Cost of Living, Part 1

Ever wonder if it’s really cheaper to live in Ecuador than the U.S.?  After nine months, the answer is, “yes . . . and no.” Some things are cheaper: medical expenses, rent, utilities, tropical fruit, services (maids, haircuts, clothes mending, custom furniture), and public transportation. Anything imported is more expensive:  vehicles, electronics, and foods or household supplies. Some things, such as travel or eating out, can be more or less depending on whether you choose simple or fancy. Here’s a sampling of expenses based on our experience in Quito:

  • Rent
    • $225/month    Tiny two-bedroom apartment in Carcelén (about 1/2 hour by bus from the Reach Beyond office)
    • $500-700/month     Average two or three-bedroom apartment in Granda Centeno district (easy walk to office)
    • $700/month      Tiny two-bedroom apartment in Quito Tenis (easy walk to office)
    • $150-300/month   Shared rental with private bath and utilities (varies widely by neighborhood and apartment)
  • Utilities (we are two adults in large apartment, showers every day, two to three loads of laundry per week)
    • $35/month    Electricity, garbage, and street lights
    • $5-10/month    Water, sewage and storm water fees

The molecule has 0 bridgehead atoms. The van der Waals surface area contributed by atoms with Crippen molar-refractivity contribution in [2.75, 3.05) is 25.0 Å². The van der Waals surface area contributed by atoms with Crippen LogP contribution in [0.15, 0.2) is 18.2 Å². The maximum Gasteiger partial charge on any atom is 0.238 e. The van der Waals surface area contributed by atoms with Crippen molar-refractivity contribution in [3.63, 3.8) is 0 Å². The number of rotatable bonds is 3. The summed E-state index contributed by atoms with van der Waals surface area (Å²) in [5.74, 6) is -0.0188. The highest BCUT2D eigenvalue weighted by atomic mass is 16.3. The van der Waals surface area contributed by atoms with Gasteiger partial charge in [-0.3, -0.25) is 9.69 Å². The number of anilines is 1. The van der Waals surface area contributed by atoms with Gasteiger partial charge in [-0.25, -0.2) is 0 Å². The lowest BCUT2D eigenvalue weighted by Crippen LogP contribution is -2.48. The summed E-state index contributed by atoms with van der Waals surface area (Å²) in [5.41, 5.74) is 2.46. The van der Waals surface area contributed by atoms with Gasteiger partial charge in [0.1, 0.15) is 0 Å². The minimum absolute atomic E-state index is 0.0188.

• $2-3/month    Gas for hot water, dryer, and kitchen stove (currently subsidized by the government) (without subsidy would probably be $20-25/month)
    • $45/month    Internet, probably on the slower end of the spectrum
    • $5-10/month    Land phone line (but you have to be a resident to get one–we don’t have one)
    • $5+/month    Cell phone charges vary tremendously (we have prepaid cell phones without data plans and typically pay less than $5/month each).
  • Personal Services
    • $100-150/month    Housecleaning maid (1 day/week); we don’t have one
    • $5-7    Scott’s haircut (although you could spend a lot more)
    • $2-5    Mending or minor clothes alterations
  • Transportation
    • $1.50 minimum    Taxi (probably two miles or so in light traffic)
    • $.25/ride    City bus or rapid transit bus (half-price for tercera edad, or “third age,” i.e., 65 and older)
    • $1-1.50 per hour    Longer distance bus trips (also half-price for tercera edad)
  • Meals Out & Travel 
    • $2.50    Lunch (soup, choice of two or three entrees, small dessert, and watered-down juice–not fancy but fills you up)
    • Same as in U.S.    Subway, Burger King, McDonalds, Kentucky Fried Chicken, Tony Roma’s, and many other familiar restaurants
    • $15/night/person    Our rustic hostel in Chugchilán, which included a room with private bath, breakfast, and dinner
    • $100/night/person    A jungle resort I heard of, which includes all meals and many tourist activities
  • Health Care (Separate post coming soon)

For our friends living in other Latin American countries, how does our experience compare with yours?

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About scottandjody

Scott and Jody have been married for 39 years and have six adult children and three grandchildren. Scott worked as a CPA for over 32 years and Jody was a homeschooling mom. They are now serving as missionaries in Quito, Ecuador with Reach Beyond (formerly HCJB Global).
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